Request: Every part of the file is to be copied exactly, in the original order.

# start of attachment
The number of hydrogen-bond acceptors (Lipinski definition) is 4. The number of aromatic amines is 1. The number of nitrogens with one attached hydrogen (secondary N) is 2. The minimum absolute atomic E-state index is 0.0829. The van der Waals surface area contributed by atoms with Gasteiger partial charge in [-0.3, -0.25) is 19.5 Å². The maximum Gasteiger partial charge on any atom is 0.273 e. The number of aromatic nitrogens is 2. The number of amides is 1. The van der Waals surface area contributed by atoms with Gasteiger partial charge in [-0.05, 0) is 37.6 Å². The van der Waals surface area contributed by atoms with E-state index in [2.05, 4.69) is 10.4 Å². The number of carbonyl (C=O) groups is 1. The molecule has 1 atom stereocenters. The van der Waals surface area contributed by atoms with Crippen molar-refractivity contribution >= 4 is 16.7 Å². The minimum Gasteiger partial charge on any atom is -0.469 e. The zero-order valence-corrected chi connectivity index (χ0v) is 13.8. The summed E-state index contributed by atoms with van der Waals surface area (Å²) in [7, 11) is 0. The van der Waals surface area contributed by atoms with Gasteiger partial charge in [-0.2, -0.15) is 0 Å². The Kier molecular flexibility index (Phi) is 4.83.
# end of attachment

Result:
The number of hydrogen-bond acceptors (Lipinski definition) is 4. The number of aromatic amines is 1. The number of nitrogens with one attached hydrogen (secondary N) is 2. The minimum absolute atomic E-state index is 0.0829. The van der Waals surface area contributed by atoms with Gasteiger partial charge in [-0.3, -0.25) is 19.5 Å². The maximum Gasteiger partial charge on any atom is 0.273 e. The number of aromatic nitrogens is 2. The number of amides is 1. The van der Waals surface area contributed by atoms with Gasteiger partial charge in [-0.05, 0) is 37.6 Å². The van der Waals surface area contributed by atoms with E-state index in [2.05, 4.69) is 10.4 Å². The number of carbonyl (C=O) groups is 1. The molecule has 1 atom stereocenters. The van der Waals surface area contributed by atoms with Crippen molar-refractivity contribution >= 4 is 16.7 Å². The minimum Gasteiger partial charge on any atom is -0.469 e. The zero-order valence-corrected chi connectivity index (χ0v) is 13.8. The summed E-state index contributed by atoms with van der Waals surface area (Å²) in [7, 11) is 0. The van der Waals surface area contributed by atoms with Gasteiger partial charge in [-0.2, -0.15) is 0 Å². The Kier molecular flexibility index (Phi) is 4.83.